Incus – at Ceremony – Review


at Ceremony
by Angela Dauthi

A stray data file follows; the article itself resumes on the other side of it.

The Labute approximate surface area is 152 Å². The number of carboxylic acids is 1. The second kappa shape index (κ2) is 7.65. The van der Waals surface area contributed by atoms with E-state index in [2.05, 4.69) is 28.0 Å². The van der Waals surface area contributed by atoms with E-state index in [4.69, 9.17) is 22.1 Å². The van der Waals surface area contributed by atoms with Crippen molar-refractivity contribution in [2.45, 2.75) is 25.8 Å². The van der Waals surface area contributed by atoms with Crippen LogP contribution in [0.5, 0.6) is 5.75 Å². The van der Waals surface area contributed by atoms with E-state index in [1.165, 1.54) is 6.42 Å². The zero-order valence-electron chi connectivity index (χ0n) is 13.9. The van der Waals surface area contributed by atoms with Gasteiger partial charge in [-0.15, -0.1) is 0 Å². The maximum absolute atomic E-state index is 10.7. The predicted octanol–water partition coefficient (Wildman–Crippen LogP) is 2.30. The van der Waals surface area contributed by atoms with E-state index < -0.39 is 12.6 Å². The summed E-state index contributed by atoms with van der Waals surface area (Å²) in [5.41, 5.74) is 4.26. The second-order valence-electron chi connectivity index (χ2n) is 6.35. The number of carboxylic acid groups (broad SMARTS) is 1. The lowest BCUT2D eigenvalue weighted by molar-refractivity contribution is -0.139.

Hmm. Just another Monday at the Goth Club. But there’s something different tonight. The stage is filled with… Drums. What’s going on? It’s a performance by Incus. They come on stage, wearing total Goth and fetish gear, six of them, and they get behind their instruments. Bells start jangling. I step back and take in the look of the band as they start a low, plodding, deep seated groove. From the back: A young woman wielding a big drum stick, tight body in tighter clothes; a man in leather pants and a loose shirt with a drum between his legs; another (hey, do I know him?) with long hair and a skin tight rubber suit on a set of floor toms and congas. A timpani stands in the corner opposite a tree trunk with a drum head on it. Next to that is a lagre metal sculpture/object. Up front: A woman behind a set of keyboards, looking elegant and ready; a bassist in a silver coat and wrapped in Saran Wrap; and a man made up like a rabid Geisha girl, a mic at his lips. No guitar. They continue playing, and the rhythm becomes solid. A wave of trance sweeps through the crowd. The lead singer commands presence as he move like the double incarnation of Gavin Friday and Jim Morrison. The band suddenly breaks into a sweaty up tempo groove as Jason (the singer) continues to bellow out the words. With three drummers, Incus is totally about rhythm. The crowd begins moving, and Incus keeps feeding the feeling. They start banging on the sculpture, and Neubauten clangs chase each other though the club. Although they are all dressed as such, they’re going for more than just Goth. There’s a spiritual and tribal feeling to the music, like an orchestrated drum circle, or a shamanistic ritual. Energy flows from the band into the crowd, causing us to dance like dervishes, oblivious to the world. The tempo keeps building throughout the set until Jason introduces a song “that’s not finished yet. We’re going to finish it right now.” This rather mild introduction left us unprepared for what came next. They gave us a song that was some sort of organic Underworld. It wasn’t a cover, they just played like it was organic techno. Hmm. Organic techno. Tribal industrial? Ethno-Goth? Whatever, the labels aren’t important. They obviously have an appeal beyond the Goth circle, even when Goths are swaying around like drunk kittens. Incus closed the show with an incredibly heavy, pounding beat, each drummer slamming against their drums like the world was about to end. Jason sang about a people who had nothing. “Now we have rhythm, and we have much.” We agree.